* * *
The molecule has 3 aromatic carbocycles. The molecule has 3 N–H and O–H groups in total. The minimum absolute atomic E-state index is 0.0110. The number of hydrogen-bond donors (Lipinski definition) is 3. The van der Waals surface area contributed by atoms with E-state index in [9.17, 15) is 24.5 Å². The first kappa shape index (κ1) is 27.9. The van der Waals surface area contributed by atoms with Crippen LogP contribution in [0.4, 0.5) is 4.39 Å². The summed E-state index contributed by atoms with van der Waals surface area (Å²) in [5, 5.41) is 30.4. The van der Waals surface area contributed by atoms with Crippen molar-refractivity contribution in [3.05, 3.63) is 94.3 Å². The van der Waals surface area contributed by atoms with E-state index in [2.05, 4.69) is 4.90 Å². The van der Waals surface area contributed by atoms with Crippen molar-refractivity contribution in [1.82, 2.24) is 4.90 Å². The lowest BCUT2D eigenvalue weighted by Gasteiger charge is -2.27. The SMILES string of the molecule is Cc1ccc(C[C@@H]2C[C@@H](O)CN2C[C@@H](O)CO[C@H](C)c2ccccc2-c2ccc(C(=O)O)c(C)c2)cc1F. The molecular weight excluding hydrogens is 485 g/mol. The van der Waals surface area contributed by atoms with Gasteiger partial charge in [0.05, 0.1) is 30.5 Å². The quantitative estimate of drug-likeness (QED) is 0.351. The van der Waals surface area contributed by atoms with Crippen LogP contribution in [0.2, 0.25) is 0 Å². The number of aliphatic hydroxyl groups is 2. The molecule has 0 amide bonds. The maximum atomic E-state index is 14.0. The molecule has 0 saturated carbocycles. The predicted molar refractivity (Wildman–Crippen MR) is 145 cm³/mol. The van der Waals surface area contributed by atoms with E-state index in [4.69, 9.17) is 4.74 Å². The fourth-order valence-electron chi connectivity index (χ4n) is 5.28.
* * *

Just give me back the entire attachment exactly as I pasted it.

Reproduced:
The molecule has 3 aromatic carbocycles. The molecule has 3 N–H and O–H groups in total. The minimum absolute atomic E-state index is 0.0110. The number of hydrogen-bond donors (Lipinski definition) is 3. The van der Waals surface area contributed by atoms with E-state index in [9.17, 15) is 24.5 Å². The first kappa shape index (κ1) is 27.9. The van der Waals surface area contributed by atoms with Crippen LogP contribution in [0.4, 0.5) is 4.39 Å². The summed E-state index contributed by atoms with van der Waals surface area (Å²) in [5, 5.41) is 30.4. The van der Waals surface area contributed by atoms with Crippen molar-refractivity contribution in [3.05, 3.63) is 94.3 Å². The van der Waals surface area contributed by atoms with E-state index in [2.05, 4.69) is 4.90 Å². The van der Waals surface area contributed by atoms with Crippen molar-refractivity contribution in [1.82, 2.24) is 4.90 Å². The lowest BCUT2D eigenvalue weighted by Gasteiger charge is -2.27. The SMILES string of the molecule is Cc1ccc(C[C@@H]2C[C@@H](O)CN2C[C@@H](O)CO[C@H](C)c2ccccc2-c2ccc(C(=O)O)c(C)c2)cc1F. The molecular weight excluding hydrogens is 485 g/mol. The van der Waals surface area contributed by atoms with Gasteiger partial charge in [0.05, 0.1) is 30.5 Å². The quantitative estimate of drug-likeness (QED) is 0.351. The van der Waals surface area contributed by atoms with Crippen LogP contribution in [0.2, 0.25) is 0 Å². The number of aliphatic hydroxyl groups is 2. The molecule has 0 amide bonds. The maximum atomic E-state index is 14.0. The molecule has 0 saturated carbocycles. The predicted molar refractivity (Wildman–Crippen MR) is 145 cm³/mol. The van der Waals surface area contributed by atoms with E-state index in [4.69, 9.17) is 4.74 Å². The fourth-order valence-electron chi connectivity index (χ4n) is 5.28.